Multiple news outlets recently reported that the activist group Mighty Earth filed a whistleblower tip, which it styled as an informal complaint, urging the SEC to investigate whether a multinational food company (the "offeror") fraudulently misled investors in connection with multiple offerings of more than $3 billion worth of so-called "green bonds." The SEC investigates whistleblower tips privately, and thus the public usually never hears about them. Mighty Earth described the complaint on its website, however, making it one of the first "greenwashing" complaints known to have been lodged with the SEC. Mighty Earth appears to dispute the veracity of statements calling at least one of the issuances "sustainability-linked" and "aligned" with the offeror's "ambition to achieve net-zero greenhouse gas emissions by 2040 and its commitment to reduce greenhouse gas emissions in its operations by 30% by 2030."
Mighty Earth alleges, among other things, that the offeror's statements about its environmental goals were fraudulent, as evidenced by purported increases, not decreases, in the offeror's greenhouse gas emissions. According to Mighty Earth's website, the offeror also misled investors by failing to disclose the true number of animals it slaughters each year, thereby depriving investors of information needed to accurately assess the offeror's sustainability claims. Mighty Earth's website states:
[The offeror's] greenwashing achieved its desired effect: the [offeror] accessed U.S. capital markets to raise billions from unsuspecting investors, including asset managers who had signed on to a pledge to avoid issuers whose conduct fuels climate change. We are confident that when the SEC's Climate and ESG Task Force...examines what has happened here, it will take appropriate action....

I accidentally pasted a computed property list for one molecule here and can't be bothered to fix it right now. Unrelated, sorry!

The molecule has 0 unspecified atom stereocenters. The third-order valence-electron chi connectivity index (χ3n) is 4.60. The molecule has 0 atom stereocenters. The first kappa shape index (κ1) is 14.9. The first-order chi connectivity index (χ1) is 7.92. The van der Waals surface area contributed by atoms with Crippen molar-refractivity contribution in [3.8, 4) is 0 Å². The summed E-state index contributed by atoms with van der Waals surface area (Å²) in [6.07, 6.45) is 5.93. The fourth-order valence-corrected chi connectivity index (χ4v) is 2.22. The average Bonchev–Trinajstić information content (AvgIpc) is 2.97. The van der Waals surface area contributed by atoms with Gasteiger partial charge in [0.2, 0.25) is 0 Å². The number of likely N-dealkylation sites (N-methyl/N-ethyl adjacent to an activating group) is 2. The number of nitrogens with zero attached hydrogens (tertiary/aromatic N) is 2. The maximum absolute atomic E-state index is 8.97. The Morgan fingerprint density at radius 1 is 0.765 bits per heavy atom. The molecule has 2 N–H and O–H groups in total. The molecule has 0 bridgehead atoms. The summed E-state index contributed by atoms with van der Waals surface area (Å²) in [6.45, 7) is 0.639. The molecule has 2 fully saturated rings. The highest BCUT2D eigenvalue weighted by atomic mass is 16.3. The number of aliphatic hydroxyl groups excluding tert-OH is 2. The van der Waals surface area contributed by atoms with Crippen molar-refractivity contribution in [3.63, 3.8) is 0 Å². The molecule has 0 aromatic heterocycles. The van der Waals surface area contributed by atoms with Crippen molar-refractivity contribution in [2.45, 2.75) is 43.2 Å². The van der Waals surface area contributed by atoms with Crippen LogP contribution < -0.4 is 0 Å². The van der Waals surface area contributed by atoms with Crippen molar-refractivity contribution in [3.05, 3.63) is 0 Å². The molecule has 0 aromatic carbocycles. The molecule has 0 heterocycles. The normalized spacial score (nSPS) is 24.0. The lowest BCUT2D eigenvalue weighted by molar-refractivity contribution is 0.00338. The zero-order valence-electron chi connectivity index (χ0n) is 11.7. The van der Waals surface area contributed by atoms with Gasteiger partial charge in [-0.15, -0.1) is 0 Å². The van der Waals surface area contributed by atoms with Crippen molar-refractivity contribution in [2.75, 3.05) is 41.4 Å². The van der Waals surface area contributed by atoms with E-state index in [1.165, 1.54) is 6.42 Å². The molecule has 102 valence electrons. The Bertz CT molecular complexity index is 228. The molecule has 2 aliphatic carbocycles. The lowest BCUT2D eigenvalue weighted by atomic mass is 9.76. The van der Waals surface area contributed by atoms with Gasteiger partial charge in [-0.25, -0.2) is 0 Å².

The SEC's Climate and ESG Task Force was established in March 2021, and since then it has brought ESG cases pursuant to the current disclosure framework in the securities laws. The agency is widely expected to adopt sweeping new ESG-related rules this coming April, which could present more opportunities for SEC Enforcement staff to investigate and prosecute alleged ESG-linked violations.
Whistleblowers as a whole may play a key role in driving up the SEC's ESG enforcement statistics in the near future. Last November, we wrote about settled charges that the SEC brought against an asset manager for alleged policies and procedures failures involving two mutual funds and one separately managed account strategy marketed as ESG investments (See " New DOL Rule Enables Consideration of ESG Factors in Investing, Plus the SEC Continues its ESG Enforcement Push in the Absence of Final SEC Rules"). Subsequently, at least one well-known whistleblower news publication wrote a story about that case. Would-be tipsters might be encouraged by that story, as well as the news coverage of Mighty Earth's more recent complaint, to approach the SEC about suspected ESG violations going forward.
ESG whistleblowers may also be inspired by the SEC's rapidly growing payments to those who filed tips with the agency. As of the close of the SEC's fiscal year 2022, the agency had paid more than $1.3 billion to over 300 individuals for providing information that led to successful enforcement actions. Fiscal year 2022 was the SEC's second highest year in terms of dollar amounts and number of whistleblower awards paid, while the prior year was its highest ever. Of course, awards lag the filing of tips, which can take years to investigate. Whistleblowers reportedly filed a record number of tips with the SEC in fiscal year 2022. The agency is probably still investigating at least some of these tips, and companies should understand that the SEC will want to continue to incentivize whistleblowers to report potential ESG-centric and other securities law violations through headline-grabbing payouts in fiscal year 2023.
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